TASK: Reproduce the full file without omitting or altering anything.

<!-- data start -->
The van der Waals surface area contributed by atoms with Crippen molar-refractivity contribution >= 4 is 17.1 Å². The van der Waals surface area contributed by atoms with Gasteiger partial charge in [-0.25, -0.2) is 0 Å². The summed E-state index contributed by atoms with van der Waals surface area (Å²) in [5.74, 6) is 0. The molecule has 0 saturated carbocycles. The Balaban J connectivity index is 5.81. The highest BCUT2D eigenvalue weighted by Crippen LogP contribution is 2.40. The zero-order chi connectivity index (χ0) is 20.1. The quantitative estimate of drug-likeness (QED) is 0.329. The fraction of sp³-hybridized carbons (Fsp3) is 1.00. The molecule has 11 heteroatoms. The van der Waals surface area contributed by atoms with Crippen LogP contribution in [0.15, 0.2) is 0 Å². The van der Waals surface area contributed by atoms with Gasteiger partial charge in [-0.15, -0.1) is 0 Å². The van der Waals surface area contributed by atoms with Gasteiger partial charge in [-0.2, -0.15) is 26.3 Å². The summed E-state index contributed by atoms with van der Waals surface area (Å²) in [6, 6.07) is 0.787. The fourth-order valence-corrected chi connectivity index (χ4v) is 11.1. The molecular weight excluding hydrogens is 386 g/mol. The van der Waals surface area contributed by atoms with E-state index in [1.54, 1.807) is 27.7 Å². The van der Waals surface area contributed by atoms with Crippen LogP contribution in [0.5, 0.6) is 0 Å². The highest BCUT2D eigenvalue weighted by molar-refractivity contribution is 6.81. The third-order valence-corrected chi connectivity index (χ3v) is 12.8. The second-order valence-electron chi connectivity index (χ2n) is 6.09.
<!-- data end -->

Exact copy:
The van der Waals surface area contributed by atoms with Crippen molar-refractivity contribution >= 4 is 17.1 Å². The van der Waals surface area contributed by atoms with Gasteiger partial charge in [-0.25, -0.2) is 0 Å². The summed E-state index contributed by atoms with van der Waals surface area (Å²) in [5.74, 6) is 0. The molecule has 0 saturated carbocycles. The Balaban J connectivity index is 5.81. The highest BCUT2D eigenvalue weighted by Crippen LogP contribution is 2.40. The zero-order chi connectivity index (χ0) is 20.1. The quantitative estimate of drug-likeness (QED) is 0.329. The fraction of sp³-hybridized carbons (Fsp3) is 1.00. The molecule has 11 heteroatoms. The van der Waals surface area contributed by atoms with Crippen LogP contribution in [0.15, 0.2) is 0 Å². The van der Waals surface area contributed by atoms with Gasteiger partial charge in [-0.15, -0.1) is 0 Å². The van der Waals surface area contributed by atoms with Gasteiger partial charge in [-0.2, -0.15) is 26.3 Å². The summed E-state index contributed by atoms with van der Waals surface area (Å²) in [6, 6.07) is 0.787. The fourth-order valence-corrected chi connectivity index (χ4v) is 11.1. The molecular weight excluding hydrogens is 386 g/mol. The van der Waals surface area contributed by atoms with E-state index in [1.54, 1.807) is 27.7 Å². The van der Waals surface area contributed by atoms with Crippen LogP contribution in [0.5, 0.6) is 0 Å². The highest BCUT2D eigenvalue weighted by molar-refractivity contribution is 6.81. The third-order valence-corrected chi connectivity index (χ3v) is 12.8. The second-order valence-electron chi connectivity index (χ2n) is 6.09.